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Northwest Regional Reports

Exciting Evergreens for the Northwest

Fine Gardening - Issue 185

Evergreens are crucial to achieving varied texture and form, as well as the key to any successful four-season garden. Unfortunately, many gardeners would put a lot of evergreens in the “necessary but boring” category. They are a backdrop, the much-needed greenery during colder months, but never the garden star that steals the show.

The plants below might just change your mind about the humble evergreen. These foliage all-stars can be called anything but boring. From beautiful blooms to colorful foliage and pops of bright berries, all of these evergreens have that little something extra.

 


1. ‘Austin Griffiths’ Manzanita

Austin Griffiths Manzanita
Photo: Doreen Wynja

Arctostaphylos × ‘Austin Griffiths’

Zones: 7–10

Size: 10 to 12 feet high and 6 to 8 feet wide

Conditions: Full sun; infertile to average, well-drained soil

In the Northwest we love our manzanitas, and ‘Austin Griffiths’ is one of the best. Achieving picturesque stature in time, it can be vigorous when young, defying the common notion that manzanitas are slow growers. However you use it, ‘Austin Griffiths’ has much to offer. Disease-resistant, leathery, apple green foliage is held above sinuous mahogany bark, peeling to reveal cinnamon tones beneath. In late winter, clusters of buds open into shell pink urn-shaped flowers. ‘Austin Griffiths’ is abundantly floriferous, offering a superior nectar source for adventurous pollinators.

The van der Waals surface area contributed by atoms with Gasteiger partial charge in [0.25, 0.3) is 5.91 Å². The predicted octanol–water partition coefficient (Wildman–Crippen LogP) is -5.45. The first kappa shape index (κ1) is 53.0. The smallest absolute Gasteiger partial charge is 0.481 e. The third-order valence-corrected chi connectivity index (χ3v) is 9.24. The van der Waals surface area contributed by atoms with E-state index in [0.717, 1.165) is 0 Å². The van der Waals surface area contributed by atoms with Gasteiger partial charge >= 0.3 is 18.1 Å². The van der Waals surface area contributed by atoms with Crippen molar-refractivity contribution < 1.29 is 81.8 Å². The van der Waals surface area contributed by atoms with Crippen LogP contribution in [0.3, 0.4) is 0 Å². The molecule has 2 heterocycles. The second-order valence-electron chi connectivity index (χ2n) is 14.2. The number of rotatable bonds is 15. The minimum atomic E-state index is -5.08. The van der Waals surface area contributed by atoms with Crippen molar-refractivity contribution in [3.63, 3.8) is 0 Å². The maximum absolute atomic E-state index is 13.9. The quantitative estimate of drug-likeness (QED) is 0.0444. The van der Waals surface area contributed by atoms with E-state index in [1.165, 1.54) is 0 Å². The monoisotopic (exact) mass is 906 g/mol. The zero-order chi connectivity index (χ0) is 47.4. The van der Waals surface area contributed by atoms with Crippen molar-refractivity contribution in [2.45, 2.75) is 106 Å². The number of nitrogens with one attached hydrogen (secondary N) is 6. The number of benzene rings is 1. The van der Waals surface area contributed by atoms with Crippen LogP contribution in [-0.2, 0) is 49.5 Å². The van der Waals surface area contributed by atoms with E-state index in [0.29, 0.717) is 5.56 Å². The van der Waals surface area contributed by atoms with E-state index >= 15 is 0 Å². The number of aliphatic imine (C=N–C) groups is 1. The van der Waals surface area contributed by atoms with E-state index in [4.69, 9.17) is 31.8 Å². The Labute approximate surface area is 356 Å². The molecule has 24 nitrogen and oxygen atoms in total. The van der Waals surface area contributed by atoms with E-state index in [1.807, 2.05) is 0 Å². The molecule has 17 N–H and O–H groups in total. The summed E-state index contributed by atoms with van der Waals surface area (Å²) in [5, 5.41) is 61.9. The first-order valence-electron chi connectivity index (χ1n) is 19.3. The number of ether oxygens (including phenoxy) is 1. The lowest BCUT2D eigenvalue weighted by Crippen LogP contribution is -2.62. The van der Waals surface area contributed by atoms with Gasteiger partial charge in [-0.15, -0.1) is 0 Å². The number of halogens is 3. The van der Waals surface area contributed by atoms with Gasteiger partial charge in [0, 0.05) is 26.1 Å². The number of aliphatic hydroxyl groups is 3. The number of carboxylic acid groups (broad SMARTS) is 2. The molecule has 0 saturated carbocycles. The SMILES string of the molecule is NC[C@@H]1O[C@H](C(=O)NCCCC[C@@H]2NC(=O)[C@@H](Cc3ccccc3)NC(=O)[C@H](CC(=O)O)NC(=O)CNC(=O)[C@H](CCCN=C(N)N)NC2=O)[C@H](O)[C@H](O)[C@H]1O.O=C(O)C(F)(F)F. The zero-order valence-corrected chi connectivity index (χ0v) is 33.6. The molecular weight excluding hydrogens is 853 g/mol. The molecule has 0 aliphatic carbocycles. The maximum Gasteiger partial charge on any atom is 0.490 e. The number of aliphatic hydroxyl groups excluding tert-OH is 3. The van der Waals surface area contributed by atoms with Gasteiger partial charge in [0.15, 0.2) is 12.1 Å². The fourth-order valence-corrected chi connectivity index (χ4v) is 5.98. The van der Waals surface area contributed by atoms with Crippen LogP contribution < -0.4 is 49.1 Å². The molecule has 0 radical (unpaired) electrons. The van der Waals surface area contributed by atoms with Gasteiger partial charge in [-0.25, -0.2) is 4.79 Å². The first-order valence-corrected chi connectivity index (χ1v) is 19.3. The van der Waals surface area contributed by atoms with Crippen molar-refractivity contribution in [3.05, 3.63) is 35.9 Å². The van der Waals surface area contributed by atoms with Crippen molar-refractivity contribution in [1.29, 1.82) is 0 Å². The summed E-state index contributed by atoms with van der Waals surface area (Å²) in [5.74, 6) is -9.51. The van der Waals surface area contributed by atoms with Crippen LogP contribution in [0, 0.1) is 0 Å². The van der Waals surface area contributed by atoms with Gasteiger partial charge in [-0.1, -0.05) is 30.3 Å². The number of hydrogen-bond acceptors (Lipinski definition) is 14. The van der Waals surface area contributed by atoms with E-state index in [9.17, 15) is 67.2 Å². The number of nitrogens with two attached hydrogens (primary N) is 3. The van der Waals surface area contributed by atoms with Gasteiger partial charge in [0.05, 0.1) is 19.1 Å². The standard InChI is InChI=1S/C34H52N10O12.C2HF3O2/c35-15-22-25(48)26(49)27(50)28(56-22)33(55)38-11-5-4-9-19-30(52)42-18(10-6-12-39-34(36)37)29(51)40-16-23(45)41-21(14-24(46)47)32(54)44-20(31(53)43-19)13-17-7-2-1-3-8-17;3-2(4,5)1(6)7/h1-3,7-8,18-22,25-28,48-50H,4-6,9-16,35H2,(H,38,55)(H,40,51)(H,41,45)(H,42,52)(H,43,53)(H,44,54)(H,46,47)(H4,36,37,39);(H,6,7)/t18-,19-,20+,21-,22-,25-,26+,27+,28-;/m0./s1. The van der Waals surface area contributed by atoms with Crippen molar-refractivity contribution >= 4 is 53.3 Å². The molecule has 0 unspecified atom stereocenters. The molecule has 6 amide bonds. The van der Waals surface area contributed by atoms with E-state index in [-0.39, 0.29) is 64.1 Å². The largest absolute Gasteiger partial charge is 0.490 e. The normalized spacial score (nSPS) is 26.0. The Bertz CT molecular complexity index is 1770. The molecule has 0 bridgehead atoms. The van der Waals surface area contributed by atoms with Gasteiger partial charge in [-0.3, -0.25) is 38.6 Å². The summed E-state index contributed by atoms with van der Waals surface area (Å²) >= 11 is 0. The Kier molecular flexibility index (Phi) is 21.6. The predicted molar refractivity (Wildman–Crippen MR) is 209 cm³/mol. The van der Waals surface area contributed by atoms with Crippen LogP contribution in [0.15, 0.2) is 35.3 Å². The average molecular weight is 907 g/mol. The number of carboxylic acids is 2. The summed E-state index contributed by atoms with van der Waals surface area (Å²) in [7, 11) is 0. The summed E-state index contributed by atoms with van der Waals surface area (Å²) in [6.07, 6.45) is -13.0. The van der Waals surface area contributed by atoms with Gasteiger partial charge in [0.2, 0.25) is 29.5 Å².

2. ‘Jenkyn Place’ Rock Rose

Jenkyn Place Rock Rose
Photo: Doreen Wynja

Cistus × dansereaui ‘Jenkyn Place’

Zones: 7–9

Size: 4 feet tall and 3 to 4 feet wide

Conditions: Full sun; poor, well-drained soil

At first glance, ‘Jenkyn Place’ may look like a regular old ‘Crimson Spot’ rock rose. However, this hybrid boasts improved hardiness, a more upright and less shaggy habit, and a longer bloom time. For at least six weeks in late spring, and sporadically throughout summer, a profuse show of white crepe-paper-like blossoms up to 3 inches across graces ‘Jenkyn Place’. Ample golden stamens and a triangular crimson blotch decorating the base of each petal add dramatic flair. The foliage has a sticky, resinous texture, warding off voracious deer that munch on others of the genus.

 

3. ‘Color Guard’ Yucca

Color Guard Yucca
Photo: Ann E. Stratton

Yucca filamentosa ‘Color Guard’

Zones: 4–10

Size: 2 to 3 feet high and wide

Conditions: Full sun to partial shade; average, well-drained soil

‘Color Guard’ yucca sprinkles a little pizzazz into otherwise mediocre gardens. Petite enough for small groupings or containers yet bold enough to stand alone, this variegated dynamo lights up drought-tolerant plantings that tend to be overly blue-gray. With curly white filaments adorning the edges of lemon yellow–striped blades, ‘Color Guard’ has season-spanning visual interest. Mammoth spikes of ivory bells on pinkish stems erupt up to 6 feet skyward in late spring and early summer, providing an irresistible lure for pollinators.

 

4. Coppertone™ Distylium

Coppertone Distylium
Photo: courtesy of First Editions Plants

Distylium ‘PIIDIST-III’

Zones: 7–9

Size: 3 to 4 feet tall and 4 to 5 feet wide

Conditions: Partial to full shade; rich to average soil with regular moisture

Somewhat new on the scene, distylium is gaining popularity quickly. A replacement for the boring and problematic shrubbery of old, this member of the witch hazel family has proven to tolerate heat, drought, and even wet soils. Coppertone™ is an ideal foundation shrub, staying low enough to avoid overgrowing windows, while still providing structure. Its matte, blue-green foliage resists damage from insects, disease, and deer. New growth of a coppery to rust hue acts as a colorful accent during the growing season, rivaling any bloom with understated elegance.


Bonni Criswell is a landscape designer in southern Oregon.

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